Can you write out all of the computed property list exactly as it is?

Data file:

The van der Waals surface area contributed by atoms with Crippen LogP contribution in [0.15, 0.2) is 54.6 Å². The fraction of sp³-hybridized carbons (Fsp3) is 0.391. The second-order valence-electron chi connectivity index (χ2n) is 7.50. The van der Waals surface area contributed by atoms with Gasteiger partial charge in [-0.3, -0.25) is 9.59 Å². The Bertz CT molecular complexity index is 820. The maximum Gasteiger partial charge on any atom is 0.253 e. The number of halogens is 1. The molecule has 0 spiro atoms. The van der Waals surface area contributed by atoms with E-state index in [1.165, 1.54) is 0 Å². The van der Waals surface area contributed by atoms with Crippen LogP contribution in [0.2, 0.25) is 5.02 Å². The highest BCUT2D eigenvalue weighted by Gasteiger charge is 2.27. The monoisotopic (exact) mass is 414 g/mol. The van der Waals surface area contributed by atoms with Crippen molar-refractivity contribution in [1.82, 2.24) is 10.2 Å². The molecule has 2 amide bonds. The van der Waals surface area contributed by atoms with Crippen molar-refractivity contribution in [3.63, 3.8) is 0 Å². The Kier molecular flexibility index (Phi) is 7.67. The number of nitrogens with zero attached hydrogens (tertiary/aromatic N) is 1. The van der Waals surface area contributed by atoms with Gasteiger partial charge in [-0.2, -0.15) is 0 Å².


The van der Waals surface area contributed by atoms with Crippen LogP contribution in [0.15, 0.2) is 54.6 Å². The fraction of sp³-hybridized carbons (Fsp3) is 0.391. The second-order valence-electron chi connectivity index (χ2n) is 7.50. The van der Waals surface area contributed by atoms with Gasteiger partial charge in [-0.3, -0.25) is 9.59 Å². The Bertz CT molecular complexity index is 820. The maximum Gasteiger partial charge on any atom is 0.253 e. The number of halogens is 1. The molecule has 0 spiro atoms. The van der Waals surface area contributed by atoms with E-state index in [1.165, 1.54) is 0 Å². The van der Waals surface area contributed by atoms with Crippen LogP contribution in [0.2, 0.25) is 5.02 Å². The highest BCUT2D eigenvalue weighted by Gasteiger charge is 2.27. The monoisotopic (exact) mass is 414 g/mol. The van der Waals surface area contributed by atoms with Crippen molar-refractivity contribution in [1.82, 2.24) is 10.2 Å². The molecule has 2 amide bonds. The van der Waals surface area contributed by atoms with Crippen molar-refractivity contribution in [3.63, 3.8) is 0 Å². The Kier molecular flexibility index (Phi) is 7.67. The number of nitrogens with zero attached hydrogens (tertiary/aromatic N) is 1. The van der Waals surface area contributed by atoms with Gasteiger partial charge in [-0.2, -0.15) is 0 Å².